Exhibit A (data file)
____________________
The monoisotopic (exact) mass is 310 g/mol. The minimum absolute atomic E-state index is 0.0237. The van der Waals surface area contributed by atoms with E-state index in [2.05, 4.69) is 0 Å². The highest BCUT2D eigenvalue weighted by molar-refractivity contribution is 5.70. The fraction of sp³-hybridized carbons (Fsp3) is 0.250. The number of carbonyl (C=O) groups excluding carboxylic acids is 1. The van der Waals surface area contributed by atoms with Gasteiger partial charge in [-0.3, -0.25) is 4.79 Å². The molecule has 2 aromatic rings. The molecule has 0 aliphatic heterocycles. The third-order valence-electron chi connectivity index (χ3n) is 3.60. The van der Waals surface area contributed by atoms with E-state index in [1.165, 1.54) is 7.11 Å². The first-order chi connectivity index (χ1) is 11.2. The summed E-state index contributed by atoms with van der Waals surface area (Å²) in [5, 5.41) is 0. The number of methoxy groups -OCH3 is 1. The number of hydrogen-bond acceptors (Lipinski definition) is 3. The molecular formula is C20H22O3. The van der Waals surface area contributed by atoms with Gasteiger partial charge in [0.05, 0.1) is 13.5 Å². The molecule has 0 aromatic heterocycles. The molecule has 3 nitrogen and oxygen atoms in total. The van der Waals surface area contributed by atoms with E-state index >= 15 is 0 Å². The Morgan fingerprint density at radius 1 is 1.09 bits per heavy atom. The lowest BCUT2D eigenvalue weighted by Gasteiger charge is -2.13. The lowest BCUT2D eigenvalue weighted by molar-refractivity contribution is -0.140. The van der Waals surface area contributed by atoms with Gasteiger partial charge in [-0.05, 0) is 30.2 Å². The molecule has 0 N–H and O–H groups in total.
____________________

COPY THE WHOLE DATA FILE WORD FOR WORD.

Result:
The monoisotopic (exact) mass is 310 g/mol. The minimum absolute atomic E-state index is 0.0237. The van der Waals surface area contributed by atoms with E-state index in [2.05, 4.69) is 0 Å². The highest BCUT2D eigenvalue weighted by molar-refractivity contribution is 5.70. The fraction of sp³-hybridized carbons (Fsp3) is 0.250. The number of carbonyl (C=O) groups excluding carboxylic acids is 1. The van der Waals surface area contributed by atoms with Gasteiger partial charge in [-0.3, -0.25) is 4.79 Å². The molecule has 2 aromatic rings. The molecule has 0 aliphatic heterocycles. The third-order valence-electron chi connectivity index (χ3n) is 3.60. The van der Waals surface area contributed by atoms with E-state index in [1.165, 1.54) is 7.11 Å². The first-order chi connectivity index (χ1) is 11.2. The summed E-state index contributed by atoms with van der Waals surface area (Å²) in [5, 5.41) is 0. The number of methoxy groups -OCH3 is 1. The number of hydrogen-bond acceptors (Lipinski definition) is 3. The molecular formula is C20H22O3. The van der Waals surface area contributed by atoms with Gasteiger partial charge in [0.05, 0.1) is 13.5 Å². The molecule has 0 aromatic heterocycles. The molecule has 3 nitrogen and oxygen atoms in total. The van der Waals surface area contributed by atoms with E-state index >= 15 is 0 Å². The Morgan fingerprint density at radius 1 is 1.09 bits per heavy atom. The lowest BCUT2D eigenvalue weighted by Gasteiger charge is -2.13. The lowest BCUT2D eigenvalue weighted by molar-refractivity contribution is -0.140. The van der Waals surface area contributed by atoms with Gasteiger partial charge in [-0.05, 0) is 30.2 Å². The molecule has 0 N–H and O–H groups in total.